The House Committee on Veterans’ Affairs was created by the Legislative Reorganization Act of 1946 from three standing committees: Pensions, Invalid Pensions, and World War Veterans Legislation. The Pensions Committees are descended from the first standing committee to deal with this topic, Pensions and Revolutionary Claims, which was created on December 22, 1813. Stevenson Archer, a Jeffersonian from Maryland and chair of the Claims Committee pushed for the creation of this new committee. According to Lauros McConachie's 1898 classic, Congressional Committees, that committee was divided into two committees in 1825—the Committee on Revolutionary Claims, chaired by Peter Little, a John Quincy Adams supporter from Maryland, and the Committee on Military Pensions. Military Pensions became Revolutionary Pensions in the 21st Congress (1829-1831) and in 1880; Revolutionary Pensions became the Committee on Pensions. Revolutionary Claims became the War Claims Committee in 1873 in the wake of the Civil War.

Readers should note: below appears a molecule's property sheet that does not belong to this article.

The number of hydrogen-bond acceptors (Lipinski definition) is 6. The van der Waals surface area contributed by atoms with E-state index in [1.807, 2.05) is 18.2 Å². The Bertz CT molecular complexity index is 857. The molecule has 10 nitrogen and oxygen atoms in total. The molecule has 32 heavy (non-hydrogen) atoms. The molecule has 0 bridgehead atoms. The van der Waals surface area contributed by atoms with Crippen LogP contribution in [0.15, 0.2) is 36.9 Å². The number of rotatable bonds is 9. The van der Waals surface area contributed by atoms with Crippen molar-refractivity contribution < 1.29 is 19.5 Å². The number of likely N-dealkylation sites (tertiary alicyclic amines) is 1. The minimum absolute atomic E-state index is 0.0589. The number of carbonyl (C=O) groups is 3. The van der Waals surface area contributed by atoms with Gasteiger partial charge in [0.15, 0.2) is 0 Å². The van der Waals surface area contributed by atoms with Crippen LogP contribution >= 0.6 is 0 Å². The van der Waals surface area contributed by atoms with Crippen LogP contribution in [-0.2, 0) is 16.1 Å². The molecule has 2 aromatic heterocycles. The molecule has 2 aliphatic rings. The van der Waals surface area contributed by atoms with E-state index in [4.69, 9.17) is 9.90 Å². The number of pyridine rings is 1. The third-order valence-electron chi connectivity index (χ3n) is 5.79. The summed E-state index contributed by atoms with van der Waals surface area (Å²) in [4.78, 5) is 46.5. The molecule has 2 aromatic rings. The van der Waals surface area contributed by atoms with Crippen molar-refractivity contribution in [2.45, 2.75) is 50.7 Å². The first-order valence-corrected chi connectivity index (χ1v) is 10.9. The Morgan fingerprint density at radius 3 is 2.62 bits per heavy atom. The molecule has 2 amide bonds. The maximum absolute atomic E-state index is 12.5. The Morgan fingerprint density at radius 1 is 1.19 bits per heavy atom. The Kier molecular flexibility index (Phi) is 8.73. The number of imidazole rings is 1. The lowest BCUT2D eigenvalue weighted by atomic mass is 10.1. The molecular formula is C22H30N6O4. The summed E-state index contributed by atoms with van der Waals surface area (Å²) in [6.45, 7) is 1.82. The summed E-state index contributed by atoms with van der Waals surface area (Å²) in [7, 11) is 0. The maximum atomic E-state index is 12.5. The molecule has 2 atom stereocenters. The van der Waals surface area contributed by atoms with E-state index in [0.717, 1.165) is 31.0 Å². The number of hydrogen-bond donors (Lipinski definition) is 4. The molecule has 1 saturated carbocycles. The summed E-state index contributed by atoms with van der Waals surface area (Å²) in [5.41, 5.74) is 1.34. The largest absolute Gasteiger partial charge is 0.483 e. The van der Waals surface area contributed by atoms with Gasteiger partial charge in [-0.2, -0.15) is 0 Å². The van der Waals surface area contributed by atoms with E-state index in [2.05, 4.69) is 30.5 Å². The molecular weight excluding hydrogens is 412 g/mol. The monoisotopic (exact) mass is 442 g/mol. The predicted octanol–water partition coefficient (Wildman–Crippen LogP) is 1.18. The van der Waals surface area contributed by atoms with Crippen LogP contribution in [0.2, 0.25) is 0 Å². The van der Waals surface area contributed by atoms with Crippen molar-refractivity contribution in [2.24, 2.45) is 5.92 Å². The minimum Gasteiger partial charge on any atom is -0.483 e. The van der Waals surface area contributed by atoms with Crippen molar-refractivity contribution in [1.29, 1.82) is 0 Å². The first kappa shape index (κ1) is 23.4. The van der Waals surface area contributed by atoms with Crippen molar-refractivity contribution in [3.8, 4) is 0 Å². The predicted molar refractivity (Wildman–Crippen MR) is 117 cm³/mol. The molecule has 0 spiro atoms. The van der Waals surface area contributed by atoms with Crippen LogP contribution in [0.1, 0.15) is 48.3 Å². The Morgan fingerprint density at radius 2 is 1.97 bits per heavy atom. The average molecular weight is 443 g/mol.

Also, in the 21st Congress, James Trezvant, a Jacksonian from Virginia and the chair of Military Pensions initiated the Invalid Pensions Committee. The Invalid Pensions Committee dated from January 10, 1831, but by the time of the 1946 reorganization, it was still primarily involved in dealing with pension claims from the Civil War. The third committee ancestor, the Committee on World War Veterans Legislation, was created on January 14, 1924, and was originally chaired by Royal C. Johnson (R-SD) with Carl Hayden (D-AZ) as its first ranking member. Hayden was Arizona's first representative in 1912 and his combined service of fifty-seven years—fifteen in the House and forty-two in the Senate—in the Congress remains one of the longest ever in congressional history.
The primary responsibility for the various predecessor committees of Veterans' Affairs were federal programs for veterans, ranging from health care to veterans' hospitals, education programs, and job counseling. Following World War II, the committee was especially focused on the readjustment to civil life of the millions of servicemen who had been uprooted by the war.
- “Veterans’ Affairs - House Committee on Veterans’ Affairs, 103rd- 111th Congresses (1993-2011)” from the Committees in the U.S Congress 1993-2010 by Garrison Nelson.